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    This "Fixer Upper"–Inspired Dollhouse Is The Best Thing You'll See All Day

    Look at the mini shiplap and subway tiles!!!

    This is Kwandaa Roberts, an OBGYN with a passion for interior design and Chip and Joanna Gaines. She recently melted the hearts of HGTV lovers everywhere by decorating a dollhouse to look exactly like a house on Fixer Upper.

    Kwandaa Roberts

    "I am smitten with Chip and Joanna Gaines, like the rest of America," Roberts told BuzzFeed. "I work a ton of hours so I don't get to watch much TV, but I try not miss an episode of their show; my DVR is always ready. I would sell a kidney for Chip and Shorty to renovate my house!"


    Kwandaa Roberts


    Roberts bought two wooden Magnolia collection (that's the Gaines' homewares line, for the uninitiated) dollhouses at Target, thinking that she and her friend would decorate them together.

    "One of my best friends is obsessed with JoJo (that's what I like to call her) and Fixer Upper, so when I saw the dollhouse in Target, I bought one for both of us," Roberts said. "I thought we could have fun decorating them together, but hers is still in the box."

    Instead, Roberts spent two months to taking on the ridiculously impressive task of redoing the dollhouse to fit her — and Chip and Joanna's — aesthetic.

    Kwandaa Roberts

    "I don't consider myself particularly crafty, but I have done all of my own renovations, like updating kitchens and baths, since I bought my first house in 2001," Roberts said. "I'm self-taught. I made a leather ottoman during residency based on a popular design being sold at Pottery Barn, which was all the rage at the time. I couldn't afford Pottery Barn, so I crawled around the store trying to look underneath it to see how it was made. It turned out great, tufting and all — pre-Pinterest days in good ol' 2002."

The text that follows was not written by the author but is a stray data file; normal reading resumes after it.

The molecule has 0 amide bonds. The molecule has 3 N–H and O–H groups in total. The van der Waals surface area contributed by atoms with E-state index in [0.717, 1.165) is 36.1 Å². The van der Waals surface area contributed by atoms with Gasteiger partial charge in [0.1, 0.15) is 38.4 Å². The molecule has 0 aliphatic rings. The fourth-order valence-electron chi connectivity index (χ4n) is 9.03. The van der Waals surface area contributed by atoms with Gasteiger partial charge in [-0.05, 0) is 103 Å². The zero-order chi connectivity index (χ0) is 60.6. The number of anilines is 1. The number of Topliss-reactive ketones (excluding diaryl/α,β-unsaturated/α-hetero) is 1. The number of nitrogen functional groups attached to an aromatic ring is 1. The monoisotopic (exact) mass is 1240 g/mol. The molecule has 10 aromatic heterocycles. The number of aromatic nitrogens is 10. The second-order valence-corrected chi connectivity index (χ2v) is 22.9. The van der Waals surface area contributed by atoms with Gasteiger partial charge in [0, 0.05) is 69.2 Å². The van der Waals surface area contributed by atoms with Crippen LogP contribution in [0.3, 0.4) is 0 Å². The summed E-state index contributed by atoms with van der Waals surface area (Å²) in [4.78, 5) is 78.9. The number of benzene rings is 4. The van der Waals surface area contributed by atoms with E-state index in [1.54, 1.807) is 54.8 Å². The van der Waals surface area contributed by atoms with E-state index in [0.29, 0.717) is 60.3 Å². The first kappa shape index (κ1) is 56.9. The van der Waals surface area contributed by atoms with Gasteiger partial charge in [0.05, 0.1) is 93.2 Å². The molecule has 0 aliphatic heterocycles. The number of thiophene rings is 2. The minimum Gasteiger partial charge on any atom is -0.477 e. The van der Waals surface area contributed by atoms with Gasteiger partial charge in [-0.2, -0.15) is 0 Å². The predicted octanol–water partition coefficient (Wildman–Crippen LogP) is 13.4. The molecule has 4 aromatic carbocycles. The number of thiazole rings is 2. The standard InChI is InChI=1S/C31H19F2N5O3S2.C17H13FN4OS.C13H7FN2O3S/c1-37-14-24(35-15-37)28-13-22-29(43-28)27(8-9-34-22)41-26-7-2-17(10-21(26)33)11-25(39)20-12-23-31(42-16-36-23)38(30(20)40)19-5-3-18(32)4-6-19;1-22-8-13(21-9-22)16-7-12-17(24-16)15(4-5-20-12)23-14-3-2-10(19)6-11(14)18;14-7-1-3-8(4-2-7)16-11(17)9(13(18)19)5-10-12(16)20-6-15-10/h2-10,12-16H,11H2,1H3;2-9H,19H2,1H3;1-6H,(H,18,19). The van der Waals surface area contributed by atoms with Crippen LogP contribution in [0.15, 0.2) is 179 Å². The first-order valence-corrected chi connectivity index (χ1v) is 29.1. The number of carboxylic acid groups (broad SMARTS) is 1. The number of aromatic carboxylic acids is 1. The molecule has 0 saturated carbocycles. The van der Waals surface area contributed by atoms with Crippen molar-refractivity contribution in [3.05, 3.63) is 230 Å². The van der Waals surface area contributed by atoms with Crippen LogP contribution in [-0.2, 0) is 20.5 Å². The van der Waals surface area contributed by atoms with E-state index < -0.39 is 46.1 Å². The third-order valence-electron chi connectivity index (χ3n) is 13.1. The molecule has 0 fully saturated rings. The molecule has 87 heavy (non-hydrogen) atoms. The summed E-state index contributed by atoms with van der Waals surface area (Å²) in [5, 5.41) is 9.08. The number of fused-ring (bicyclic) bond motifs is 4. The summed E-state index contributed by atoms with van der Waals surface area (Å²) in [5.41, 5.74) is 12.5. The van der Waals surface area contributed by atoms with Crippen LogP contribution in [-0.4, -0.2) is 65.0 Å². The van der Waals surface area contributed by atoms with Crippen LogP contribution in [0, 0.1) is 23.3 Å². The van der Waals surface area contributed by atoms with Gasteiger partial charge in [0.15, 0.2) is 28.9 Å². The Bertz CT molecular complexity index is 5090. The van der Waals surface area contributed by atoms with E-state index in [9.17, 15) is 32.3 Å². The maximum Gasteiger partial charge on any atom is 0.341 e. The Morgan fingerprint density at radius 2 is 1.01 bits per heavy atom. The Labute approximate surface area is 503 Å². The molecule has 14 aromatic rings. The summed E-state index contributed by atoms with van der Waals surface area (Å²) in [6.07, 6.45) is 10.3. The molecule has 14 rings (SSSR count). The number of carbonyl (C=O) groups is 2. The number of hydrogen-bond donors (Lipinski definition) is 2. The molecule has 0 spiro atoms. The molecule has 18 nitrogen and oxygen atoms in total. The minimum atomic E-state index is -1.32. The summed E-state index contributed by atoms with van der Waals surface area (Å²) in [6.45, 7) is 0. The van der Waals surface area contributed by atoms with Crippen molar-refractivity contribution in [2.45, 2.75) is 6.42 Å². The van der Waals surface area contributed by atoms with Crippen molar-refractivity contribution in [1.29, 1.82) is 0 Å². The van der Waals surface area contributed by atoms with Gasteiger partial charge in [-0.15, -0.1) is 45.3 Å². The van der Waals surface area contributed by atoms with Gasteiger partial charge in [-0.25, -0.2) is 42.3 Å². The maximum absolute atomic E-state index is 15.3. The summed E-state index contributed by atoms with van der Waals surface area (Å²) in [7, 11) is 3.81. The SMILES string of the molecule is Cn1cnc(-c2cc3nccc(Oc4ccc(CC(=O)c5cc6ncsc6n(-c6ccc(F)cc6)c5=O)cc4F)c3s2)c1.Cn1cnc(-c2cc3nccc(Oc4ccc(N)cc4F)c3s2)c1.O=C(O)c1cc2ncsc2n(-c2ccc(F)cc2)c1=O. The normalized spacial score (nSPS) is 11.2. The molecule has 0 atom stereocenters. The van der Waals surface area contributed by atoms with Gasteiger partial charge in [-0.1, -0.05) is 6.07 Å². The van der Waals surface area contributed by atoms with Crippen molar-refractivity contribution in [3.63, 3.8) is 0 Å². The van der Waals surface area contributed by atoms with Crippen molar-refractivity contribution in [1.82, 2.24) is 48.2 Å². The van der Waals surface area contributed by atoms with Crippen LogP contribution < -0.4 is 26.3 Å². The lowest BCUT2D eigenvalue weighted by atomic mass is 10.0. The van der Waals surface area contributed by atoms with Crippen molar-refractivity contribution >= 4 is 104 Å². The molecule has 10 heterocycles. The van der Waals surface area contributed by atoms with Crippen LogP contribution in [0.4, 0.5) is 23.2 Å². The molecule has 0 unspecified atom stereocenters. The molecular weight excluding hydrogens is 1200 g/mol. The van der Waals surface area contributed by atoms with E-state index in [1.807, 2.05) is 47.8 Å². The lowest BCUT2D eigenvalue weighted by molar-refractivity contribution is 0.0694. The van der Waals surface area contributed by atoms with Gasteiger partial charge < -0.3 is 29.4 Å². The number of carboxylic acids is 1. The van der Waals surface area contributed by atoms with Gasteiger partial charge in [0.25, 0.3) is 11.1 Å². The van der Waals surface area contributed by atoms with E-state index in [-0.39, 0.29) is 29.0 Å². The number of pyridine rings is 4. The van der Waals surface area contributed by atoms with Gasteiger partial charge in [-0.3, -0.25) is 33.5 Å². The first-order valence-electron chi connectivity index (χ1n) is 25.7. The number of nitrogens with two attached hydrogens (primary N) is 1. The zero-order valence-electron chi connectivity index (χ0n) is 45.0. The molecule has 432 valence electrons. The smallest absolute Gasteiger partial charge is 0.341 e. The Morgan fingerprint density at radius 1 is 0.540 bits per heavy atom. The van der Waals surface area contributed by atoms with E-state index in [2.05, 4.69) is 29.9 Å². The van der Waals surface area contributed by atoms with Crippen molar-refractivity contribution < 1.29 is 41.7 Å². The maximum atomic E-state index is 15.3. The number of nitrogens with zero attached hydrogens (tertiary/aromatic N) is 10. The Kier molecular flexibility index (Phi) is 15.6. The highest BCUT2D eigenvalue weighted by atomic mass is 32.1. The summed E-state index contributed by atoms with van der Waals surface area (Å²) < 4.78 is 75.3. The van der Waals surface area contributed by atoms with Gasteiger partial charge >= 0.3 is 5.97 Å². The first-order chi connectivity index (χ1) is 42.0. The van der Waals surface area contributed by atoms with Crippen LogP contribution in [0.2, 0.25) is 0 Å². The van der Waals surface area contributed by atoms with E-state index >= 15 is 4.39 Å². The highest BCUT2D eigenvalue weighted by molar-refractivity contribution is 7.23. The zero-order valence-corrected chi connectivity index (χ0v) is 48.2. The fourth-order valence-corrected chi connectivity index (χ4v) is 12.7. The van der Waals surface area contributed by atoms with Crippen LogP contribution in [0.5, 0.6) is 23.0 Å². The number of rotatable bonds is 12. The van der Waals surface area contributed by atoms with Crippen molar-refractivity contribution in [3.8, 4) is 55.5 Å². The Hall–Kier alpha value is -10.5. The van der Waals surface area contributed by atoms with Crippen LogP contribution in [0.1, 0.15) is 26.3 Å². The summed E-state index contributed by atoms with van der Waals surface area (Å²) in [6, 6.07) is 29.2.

Like any good interior designer, Roberts started with the exterior. She stained the wood, repainted the doors, made the door wreath and welcome mat, and added new hardware.

    Kwandaa Roberts

    The living room is pure Waco, Texas, goodness, complete with wood beams (that Roberts stained and installed!!!!), shiplap, and plenty of charcoal accents.

    Kwandaa Roberts

    Roberts sourced all of the home's furnishings on Etsy, eBay, and Minimum World. She ended up altering many pieces to fit the exact look she was going for — she bought the fireplace from eBay, but painted it and added the marble surround and twigs from her yard; she got the books at Michael's but painted them white with gold detailing with a Sharpie; she reupholstered the arm chair with the buffalo check.

    And make no mistake, Roberts spared no detail — even the couch-side magazines were custom-made.

    Kwandaa Roberts

    (Also, if you're wondering, all of the floors are images printed on paper.)

    Obviously, the living area flows directly into the beautiful open-plan kitchen.

    Kwandaa Roberts

    Roberts painted many of the kitchen's accents, including the pitcher, the cabinets, the faucet, and the walls. Those Instagram-worthy marble countertops are made from contact paper, and the flowers were a dollar-store find.